"Not all Democrats are for a complete ban on guns..." While this statement is true, there are enough Democrats in positions of leadership that want to ban some sets of guns that, taken in aggregate, represents pretty much a ban on the most useful and popular guns. "Australian-style gun control," popular with both Clinton and Obama, is a ban on semi-automatic rifles and shotguns. "Assault weapon" bans are a ban on the most popular rifle in the country.

By the way, there's significantly less regulation on operating a vehicle than in operating a firearm (treat guns like cars). There's also a lot more paperwork involved in buying a firearm than in getting a hunting license, at least for the states in which I hunt.

Comment Re:The FBI getting in front of Criticism (Score 1) 404

We're seeing the differences between two hard-set protocols.

Before Columbine, the standard protocol for an active shooter was to wait for force to arrive and organize before storming the building. After realizing how that protocol led to more deaths they changed the protocol to immediately enter and engage the active shooter.

In Orlando the police confirmed that they went from an active shooter to a hostage situation and changed the engagement protocol.

The protocol for dealing with hostage situations is still to wait until sufficient force has arrived along with a hostage negotiator. It wasn't until "negotiations" failed in Orlando that the SWAT team moved in.

The surgeons at the trauma center said more people could have been saved had they gotten to them sooner. I fear that a well-planned attack taking advantage of known protocols would be to injure as many people as possible, "take hostages" and then use other weapons to finish what was started; e.g., us a knife to kill any injured but still surviving victims.

I expect these protocols will be re-examined and would think that once an active shooter is engaged, no matter what happens in the mean-time, the immediate reaction will be to enter. The balance that needs to be struck relates to how much do you increase the danger to hostages and law enforcement by moving to an immediate action plan. They know that an immediate action plan is better for active shooters and, I suspect, they will discover the same for hostage situations.

Frankly, the target's protocol for dealing with this type of situation also has to change. We call the police the first responders but, in actuality, the victims were the first responders. This individual had already killed several when he ushered the hostages into a rest room. The people in that room had to have the mind set that they were already dead until something happened and they would be better off making that happen themselves rather than waiting for the cavalry.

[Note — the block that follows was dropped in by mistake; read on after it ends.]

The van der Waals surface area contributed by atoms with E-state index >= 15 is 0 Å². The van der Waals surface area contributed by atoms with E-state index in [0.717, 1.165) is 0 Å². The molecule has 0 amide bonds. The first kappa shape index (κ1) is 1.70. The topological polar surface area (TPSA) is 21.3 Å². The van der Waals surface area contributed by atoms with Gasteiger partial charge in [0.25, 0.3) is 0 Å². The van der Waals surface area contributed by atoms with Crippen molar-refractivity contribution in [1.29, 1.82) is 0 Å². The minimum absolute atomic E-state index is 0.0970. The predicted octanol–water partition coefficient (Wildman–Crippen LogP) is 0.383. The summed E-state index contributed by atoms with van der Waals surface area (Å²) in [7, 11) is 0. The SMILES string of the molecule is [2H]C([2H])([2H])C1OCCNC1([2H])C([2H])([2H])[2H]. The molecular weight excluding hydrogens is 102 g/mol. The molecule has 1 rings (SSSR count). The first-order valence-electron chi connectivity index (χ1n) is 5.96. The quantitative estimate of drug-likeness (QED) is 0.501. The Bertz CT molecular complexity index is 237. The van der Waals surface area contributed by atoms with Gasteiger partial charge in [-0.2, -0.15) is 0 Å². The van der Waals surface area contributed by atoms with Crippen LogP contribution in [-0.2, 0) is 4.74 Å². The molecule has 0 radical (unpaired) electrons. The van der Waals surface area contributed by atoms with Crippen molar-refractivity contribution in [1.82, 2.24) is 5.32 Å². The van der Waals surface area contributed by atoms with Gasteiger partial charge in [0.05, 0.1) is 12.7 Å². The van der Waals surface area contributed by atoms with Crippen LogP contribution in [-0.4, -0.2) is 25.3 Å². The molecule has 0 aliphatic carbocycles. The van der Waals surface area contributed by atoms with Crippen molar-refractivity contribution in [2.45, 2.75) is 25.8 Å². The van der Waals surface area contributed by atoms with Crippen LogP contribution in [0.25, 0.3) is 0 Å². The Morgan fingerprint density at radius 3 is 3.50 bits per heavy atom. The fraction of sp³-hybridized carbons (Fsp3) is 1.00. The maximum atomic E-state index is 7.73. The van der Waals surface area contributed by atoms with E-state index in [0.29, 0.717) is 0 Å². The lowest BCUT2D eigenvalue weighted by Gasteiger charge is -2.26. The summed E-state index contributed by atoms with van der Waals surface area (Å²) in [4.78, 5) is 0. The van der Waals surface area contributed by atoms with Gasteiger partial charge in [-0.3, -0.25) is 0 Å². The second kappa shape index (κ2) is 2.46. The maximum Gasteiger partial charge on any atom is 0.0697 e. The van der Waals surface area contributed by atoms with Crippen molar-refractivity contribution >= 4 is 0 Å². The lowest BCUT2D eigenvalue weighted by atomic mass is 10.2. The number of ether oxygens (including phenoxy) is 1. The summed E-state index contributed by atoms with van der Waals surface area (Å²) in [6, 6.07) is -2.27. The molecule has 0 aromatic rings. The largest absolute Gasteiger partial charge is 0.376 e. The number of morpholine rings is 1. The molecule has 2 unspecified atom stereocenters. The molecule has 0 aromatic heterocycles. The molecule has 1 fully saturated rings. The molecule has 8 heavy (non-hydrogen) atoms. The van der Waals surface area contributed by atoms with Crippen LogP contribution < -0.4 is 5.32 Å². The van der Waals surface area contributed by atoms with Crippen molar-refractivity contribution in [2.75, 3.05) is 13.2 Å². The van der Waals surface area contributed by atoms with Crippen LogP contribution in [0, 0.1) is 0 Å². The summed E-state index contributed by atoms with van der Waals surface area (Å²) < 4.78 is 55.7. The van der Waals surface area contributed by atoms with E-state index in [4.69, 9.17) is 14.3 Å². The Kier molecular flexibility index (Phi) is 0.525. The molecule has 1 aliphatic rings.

Comment Re:Preservation rule question (Score 1) 371

They were required to print out paper to archive. However, from the report:

S/ES staff have provided numerous trainings for the Office of the Secretary on records preservation responsibilities and the requirement to print and file email records. However, S/ES staff told OIG that employees in the Office of the Secretary have printed and filed such emails only sporadically.

On the size of the Office of the Secretary, you need to include the support staff that are in some of the sub-sections. For example, the Chief of Staff isn't just a person but is an office. If the Chief of Staff has, for example, five assistants then you would need to include those people in the headcount of the Office of the Secretary.

Comment Re:Preservation rule question (Score 1) 371

I'm not sure how many ways I can answer this or how many citations I can provide. You want to go over the IG's report and create a counter argument, be my guest. I've provided an answer and citation for each and every question you've asked and you still seem to be lost in disbelief that Secretary Clinton actually did something wrong.

From two replies, and many more, ago:

In 2009, IRM introduced SMART throughout the Department, enabling employees to preserve a record copy of emails through their Department email accounts without having to print and file them. However, the Office of the Secretary elected not to use SMART to preserve emails, in part because of concerns that the system would allow overly broad access to sensitive materials. As a result, printing and filing remained the only option by which emails could properly be preserved within the Office of the Secretary in full compliance with existing FAM guidance.

The above came from the IG's report, which you either are ignoring or can't comprehend. In case of the latter, here's the explanation:

- The Department of State instituted a system called SMART that allows a copy of emails to be stored in compliance with National Archive's rules
- The Secretary's office chose "not to use SMART," "because of concerns that the system would allow overly broad access to sensitive materials."

In conclusion, the rest of the Department of State uses a system called SMART to be in compliance. The Secretary's office didn't want to use SMART. Therefore, since there was no other compliant system in place at State, the Secretary's Office had to print and file their emails to remain in compliance.

I've provided that answer multiple times and provided multiple links to the explanation. Have you bothered to read them?

I've also answered, multiple times, where to find the regulations. In fact, I provided what I thought was a helpful pointer to the IG's document that gives the statutes and regulations, along with a detailed history of their origin and interpretation by courts, the Federal Government and the Inspector General's office. Apparently, that still wasn't enough to satisfy your curiosity.

Do your own Google search and when you're ready to counter the IG's report with factual arguments rather than repeating the same questions over and over then you can get back to me.